restricted countries to travel
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Six most restricted countries you might be traveling to

According to the pro-democracy think tank Freedom House, internet freedom is declining all around the world. Censorship is being ramped up on everything from social media or e-commerce websites to search engines. Interestingly, many of the countries with the strictest rules and highest censorship are also popular tourist destinations.

“With this in mind, it’s wise to check if your next travel destination has any internet restrictions. Especially if you are planning to do some work there,” says Daniel Markuson, digital privacy expert at NordVPN. “One of the most powerful tools to avoid such internet censorship is a virtual private network. Both travelers and locals use VPNs to access the internet with no limitations.”

However, though most countries around the world allow VPN use, some consider VPN services undesirable or even illegal. Digital privacy expert Daniel Markuson suggests to stay attentive and check the rules before the trip.

restricted countries to travel

Tourist destinations with most restrictions

China is the world leader in internet censorship with its “Great Firewall.” All VPNs used in China must be approved and comply with government regulations. However, it’s quite difficult to understand China’s VPN laws and the legal status of VPNs, as there’s a lot of grey area. In any case, there’s no public information on foreigners experiencing serious issues when using VPNs in this country.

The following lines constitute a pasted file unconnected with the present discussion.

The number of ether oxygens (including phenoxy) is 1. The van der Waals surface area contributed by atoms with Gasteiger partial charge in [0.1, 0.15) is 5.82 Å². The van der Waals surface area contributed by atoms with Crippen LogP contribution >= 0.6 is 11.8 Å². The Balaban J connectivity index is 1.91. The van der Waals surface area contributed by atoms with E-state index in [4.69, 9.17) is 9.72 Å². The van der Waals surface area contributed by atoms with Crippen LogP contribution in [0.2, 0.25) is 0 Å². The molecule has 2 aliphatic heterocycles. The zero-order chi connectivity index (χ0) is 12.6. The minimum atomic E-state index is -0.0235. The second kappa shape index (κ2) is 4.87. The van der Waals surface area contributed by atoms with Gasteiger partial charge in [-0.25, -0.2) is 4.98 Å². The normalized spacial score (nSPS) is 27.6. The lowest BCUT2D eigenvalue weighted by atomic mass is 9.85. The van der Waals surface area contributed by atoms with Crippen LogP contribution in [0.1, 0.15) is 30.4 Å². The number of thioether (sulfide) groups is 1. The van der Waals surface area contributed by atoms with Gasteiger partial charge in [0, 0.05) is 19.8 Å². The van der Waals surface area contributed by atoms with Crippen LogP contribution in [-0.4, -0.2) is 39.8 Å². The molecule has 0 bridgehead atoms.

Turkey has recently taken a sharp turn towards authoritarianism. Within a couple of years, many websites or apps have been banned and independent journalists jailed. Even such giants as Wikipedia, Twitter, and Facebook are having issues. Predictably, people turned to VPNs to evade the censorship, which resulted in a VPN ban.

The United Arab Emirates pose an interesting case. On the one hand, VPNs are not illegal – unless they’re used for illegal actions. On the other hand, the country censors many sites and has banned such services as Skype in the past. So here comes the question: does visiting a site or using a service blocked by the government constitute a crime? And if the government accuses you of using a VPN for criminal purposes, how can you prove that you’re innocent if there’s no trace of your online activity? All in all, the UAE laws make it easy to apply harsh punishments and create a strong disincentive to use a VPN.

Iran is one of the trending hotspots for adventurous travelers. However, this country manipulates its citizens by abusing free internet access regularly. For example, it censors many popular global websites. During elections or political unrest, Iran throttles the internet nationwide to make communication and organization more difficult. It is no surprise that only government-approved VPNs, which provide the authorities with censorship and surveillance capabilities, are legal to use.

Egypt is known to block its citizens from visiting a range of various websites. This trend has accelerated over the last few years, with numerous international and even local news sources being blocked. Are you starting to see a pattern? VPNs make the internet free and accessible, so if the national government doesn’t want that to be the case, it will want to block VPNs.

Vietnam is known as one of the friendliest countries in the world, highly popular with tourists. However, Vietnam’s censorship of certain websites can be severe. Governmental institutions spy on almost all internet users, with tourists, often coming under the radar.

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